Gamecocks rip Furman 4 first-half goals prove to be difference in 5-0 shutout on Friday Dalton Abel


hen junior keeper Sabrina D’Angelo was knocked over clearing a routine dump-in in the 14th minute, South Carolina hadn’t recorded a shot and the match had been played primarily in the Gamecocks’ defensive half. Despite the no-call, the SEC Defensive Player of the Year stood up quickly, as did the rest of her teammates. Taylor Leach netted a goal on the ensuing possession to set off South Carolina’s four-goal barrage in the first half as the Gamecocks defeated Furman 5-0 in the first round of the NCAA Tournament on Friday night. “I think my team’s response was great,” D’Angelo said. “We got the goals we needed in the first half. We were just determined to score goals and win the game.” While D’Angelo gathered herself following the collision, freshman midfielder Chelsea Drennan was busy setting up South Carolina’s first chance of the night. After Furman keeper Rose Hull deflected Drennan’s initial lob pass to senior forward Danielle Au out of bounds, the Gamecocks were set up with their first corner kick of the night. Drennan’s corner was headed back towards the goal where Leach kicked it off Hull into the back of the net. Though the point was initially ruled an own goal, the redshirt junior defender was later credited with her third goal of the season. Just two minutes later, Furman responded with a chance of its own. Junior defender Alyssa Althoff sent a strike from outside the box that ricocheted off the crossbar and back into play, where the Gamecocks controlled it. South Carolina used the Paladins’ missed chance to propel their second chance of the night. After corralling a long ball just inside Furman’s half in the 19th minute, Au sent a lob out in front of the only other Gamecock on that side of the field. As Raina Johnson chased down the ball seemingly for naught, Hull and a Furman defender suffered from apparent miscommunication and let the ball bounce in between them just outside the box. Johnson seized the opportunity, squeezing


between the two and sending the ball into the empty net for her team-leading 10th goal of the season. The South Carolina bench provided a spark from there. Sophomore forward Coryn Bajema, sidelined for a majority of the season with an injury, came on and netted her second and third goals of the season in the 28th and 35th minutes, respectively. The first of Bajema’s goals came off another corner k ick from Drennan. Drennan’s kick found the heads of Daija Griffin and Elizabeth Sinclair before Bajema headed it past Hull. “Our bench has been great coming in to give us a lift,” head coach Shelley Smith said. “That group that came in, in the first, it changed the game.” When halftime finally put a pause to the Gamecocks’ attack, the team had netted four of its six shots, including their first three. Drennan, who assisted Bajema’s second goal, moved up to second all-time in program history for assists in a season with 12. Drennan needs one more to tie the record. “I just try my best to put the ball in front of the net and pick out players and to give them opportunities to score goals,” Drennan said. Sophie Groff’s third goal of the season in the 63rd minute capped the Gamecocks scoring. South Carolina outshot the Paladins 12-4 for the match, scoring on nearly half their attempts. The Gamecocks improved to a perfect 11-0-0 at “The Graveyard” in 2013. Overall, Smith was pleased with the team’s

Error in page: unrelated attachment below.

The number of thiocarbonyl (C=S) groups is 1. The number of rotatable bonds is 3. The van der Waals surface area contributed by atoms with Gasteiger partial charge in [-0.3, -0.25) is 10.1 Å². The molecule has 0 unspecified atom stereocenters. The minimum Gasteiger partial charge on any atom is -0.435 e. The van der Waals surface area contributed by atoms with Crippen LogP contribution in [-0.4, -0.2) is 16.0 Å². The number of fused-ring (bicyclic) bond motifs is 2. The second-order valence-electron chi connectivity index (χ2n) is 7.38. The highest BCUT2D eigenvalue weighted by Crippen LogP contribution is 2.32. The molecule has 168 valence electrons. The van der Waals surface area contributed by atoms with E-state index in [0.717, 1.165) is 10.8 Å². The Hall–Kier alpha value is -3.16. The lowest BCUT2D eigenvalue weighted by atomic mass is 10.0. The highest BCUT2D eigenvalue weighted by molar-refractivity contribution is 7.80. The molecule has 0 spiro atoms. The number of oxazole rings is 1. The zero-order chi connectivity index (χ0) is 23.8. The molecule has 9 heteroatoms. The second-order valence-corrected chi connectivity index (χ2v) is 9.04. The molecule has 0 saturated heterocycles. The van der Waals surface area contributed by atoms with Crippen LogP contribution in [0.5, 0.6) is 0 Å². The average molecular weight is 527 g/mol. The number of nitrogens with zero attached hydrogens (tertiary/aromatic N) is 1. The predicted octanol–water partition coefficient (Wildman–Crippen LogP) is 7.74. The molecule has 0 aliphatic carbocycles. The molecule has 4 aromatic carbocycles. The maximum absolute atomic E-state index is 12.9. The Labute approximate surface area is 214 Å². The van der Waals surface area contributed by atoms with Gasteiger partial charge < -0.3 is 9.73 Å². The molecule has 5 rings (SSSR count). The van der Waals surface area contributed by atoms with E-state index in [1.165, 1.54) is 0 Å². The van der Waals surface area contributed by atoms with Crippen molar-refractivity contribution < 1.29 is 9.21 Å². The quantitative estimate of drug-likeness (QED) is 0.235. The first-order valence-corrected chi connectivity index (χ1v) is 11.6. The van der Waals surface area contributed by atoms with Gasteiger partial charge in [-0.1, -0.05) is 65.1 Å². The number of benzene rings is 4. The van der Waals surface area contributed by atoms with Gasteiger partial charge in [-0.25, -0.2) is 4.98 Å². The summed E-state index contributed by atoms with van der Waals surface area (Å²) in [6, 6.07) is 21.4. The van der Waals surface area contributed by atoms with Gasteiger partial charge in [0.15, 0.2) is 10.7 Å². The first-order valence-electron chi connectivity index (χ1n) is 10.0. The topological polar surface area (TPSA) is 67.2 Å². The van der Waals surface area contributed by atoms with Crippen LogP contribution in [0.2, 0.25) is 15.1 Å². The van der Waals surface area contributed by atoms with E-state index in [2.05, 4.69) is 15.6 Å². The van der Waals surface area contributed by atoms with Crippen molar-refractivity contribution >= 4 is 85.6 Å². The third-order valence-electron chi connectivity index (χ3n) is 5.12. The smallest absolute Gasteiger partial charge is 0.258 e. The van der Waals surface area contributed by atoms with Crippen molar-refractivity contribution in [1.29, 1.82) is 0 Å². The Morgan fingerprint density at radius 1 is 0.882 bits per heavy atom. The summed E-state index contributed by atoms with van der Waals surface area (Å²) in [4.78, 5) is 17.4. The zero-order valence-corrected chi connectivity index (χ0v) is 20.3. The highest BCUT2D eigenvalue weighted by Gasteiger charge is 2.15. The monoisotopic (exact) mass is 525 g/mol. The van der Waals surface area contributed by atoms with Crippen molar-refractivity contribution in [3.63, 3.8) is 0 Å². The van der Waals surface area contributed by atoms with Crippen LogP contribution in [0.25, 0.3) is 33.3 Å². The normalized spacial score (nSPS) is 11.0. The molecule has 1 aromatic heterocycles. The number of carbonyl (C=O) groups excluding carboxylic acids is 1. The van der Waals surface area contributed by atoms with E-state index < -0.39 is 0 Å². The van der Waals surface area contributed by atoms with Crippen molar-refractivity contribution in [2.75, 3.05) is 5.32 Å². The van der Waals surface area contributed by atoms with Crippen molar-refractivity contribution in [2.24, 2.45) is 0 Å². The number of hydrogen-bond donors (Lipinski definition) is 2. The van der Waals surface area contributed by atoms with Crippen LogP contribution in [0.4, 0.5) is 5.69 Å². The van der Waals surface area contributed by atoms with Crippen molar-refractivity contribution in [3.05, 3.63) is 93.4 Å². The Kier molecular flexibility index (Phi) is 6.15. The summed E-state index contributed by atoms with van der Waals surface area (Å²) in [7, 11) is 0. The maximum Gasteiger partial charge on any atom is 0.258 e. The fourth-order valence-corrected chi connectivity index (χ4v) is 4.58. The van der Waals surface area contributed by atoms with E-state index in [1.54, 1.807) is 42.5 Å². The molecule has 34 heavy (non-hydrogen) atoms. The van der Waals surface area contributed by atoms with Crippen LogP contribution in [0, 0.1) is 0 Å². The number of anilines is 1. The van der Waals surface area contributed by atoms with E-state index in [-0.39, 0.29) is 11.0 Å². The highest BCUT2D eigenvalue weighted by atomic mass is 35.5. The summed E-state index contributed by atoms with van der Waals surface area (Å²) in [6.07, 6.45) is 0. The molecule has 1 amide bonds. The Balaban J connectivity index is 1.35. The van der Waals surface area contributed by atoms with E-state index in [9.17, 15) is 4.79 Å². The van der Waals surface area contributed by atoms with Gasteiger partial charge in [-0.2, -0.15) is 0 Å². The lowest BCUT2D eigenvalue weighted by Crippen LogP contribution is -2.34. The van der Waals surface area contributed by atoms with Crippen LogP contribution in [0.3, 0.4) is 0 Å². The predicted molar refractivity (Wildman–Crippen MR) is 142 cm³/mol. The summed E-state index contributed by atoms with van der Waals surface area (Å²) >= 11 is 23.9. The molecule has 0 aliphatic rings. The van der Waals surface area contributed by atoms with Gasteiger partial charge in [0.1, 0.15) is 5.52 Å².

South Carolina cruises Coates named SEC Freshman of the Week after recording 3 double-doubles Danny Garrison


It lo ok e d l i k e S out h C a r ol i n a wo me n’s basketball team would face its first test of the season Sunday against Seton Hall. But a sluggish first half for the Gamecocks gave way to the dominant showing fans are used to, as South Carolina went on to win 88-67. “I thought we just tightened up things (in the second half ) from an offensive standpoint,” coach Dawn Staley said. “I’m pretty pleased that we were calculating in the type of shots that we wanted.” At the conclusion of the fi rst half, the No. 19 Gamecocks were clinging to a two-point lead after shooting just 40.9 percent from the field in the opening period. After the two teams returned to the court for the second half, it appeared Staley worked her magic in the locker room, as South Carolina (4-0) turned in a 73.9 shooting percentage in the closing half. “Coach made a few adjustments at halftime about where to get the ball to,” sophomore guard